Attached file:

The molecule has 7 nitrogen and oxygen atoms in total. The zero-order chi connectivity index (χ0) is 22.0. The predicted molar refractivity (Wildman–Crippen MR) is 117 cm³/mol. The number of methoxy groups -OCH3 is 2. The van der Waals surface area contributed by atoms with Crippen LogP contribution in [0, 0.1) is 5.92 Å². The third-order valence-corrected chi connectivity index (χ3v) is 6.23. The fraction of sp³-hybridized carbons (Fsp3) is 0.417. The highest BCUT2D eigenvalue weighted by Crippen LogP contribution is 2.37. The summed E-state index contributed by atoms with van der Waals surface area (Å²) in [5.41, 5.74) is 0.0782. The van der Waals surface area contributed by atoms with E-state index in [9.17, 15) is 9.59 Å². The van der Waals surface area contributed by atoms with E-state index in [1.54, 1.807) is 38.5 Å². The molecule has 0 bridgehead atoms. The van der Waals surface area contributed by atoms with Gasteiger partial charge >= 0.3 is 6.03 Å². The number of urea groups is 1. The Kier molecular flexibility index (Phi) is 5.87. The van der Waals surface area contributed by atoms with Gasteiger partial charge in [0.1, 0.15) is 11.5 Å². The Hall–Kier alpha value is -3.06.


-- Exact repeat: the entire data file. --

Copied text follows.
The molecule has 7 nitrogen and oxygen atoms in total. The zero-order chi connectivity index (χ0) is 22.0. The predicted molar refractivity (Wildman–Crippen MR) is 117 cm³/mol. The number of methoxy groups -OCH3 is 2. The van der Waals surface area contributed by atoms with Crippen LogP contribution in [0, 0.1) is 5.92 Å². The third-order valence-corrected chi connectivity index (χ3v) is 6.23. The fraction of sp³-hybridized carbons (Fsp3) is 0.417. The highest BCUT2D eigenvalue weighted by Crippen LogP contribution is 2.37. The summed E-state index contributed by atoms with van der Waals surface area (Å²) in [5.41, 5.74) is 0.0782. The van der Waals surface area contributed by atoms with E-state index in [9.17, 15) is 9.59 Å². The van der Waals surface area contributed by atoms with E-state index in [1.54, 1.807) is 38.5 Å². The molecule has 0 bridgehead atoms. The van der Waals surface area contributed by atoms with Gasteiger partial charge >= 0.3 is 6.03 Å². The number of urea groups is 1. The Kier molecular flexibility index (Phi) is 5.87. The van der Waals surface area contributed by atoms with Gasteiger partial charge in [0.1, 0.15) is 11.5 Å². The Hall–Kier alpha value is -3.06.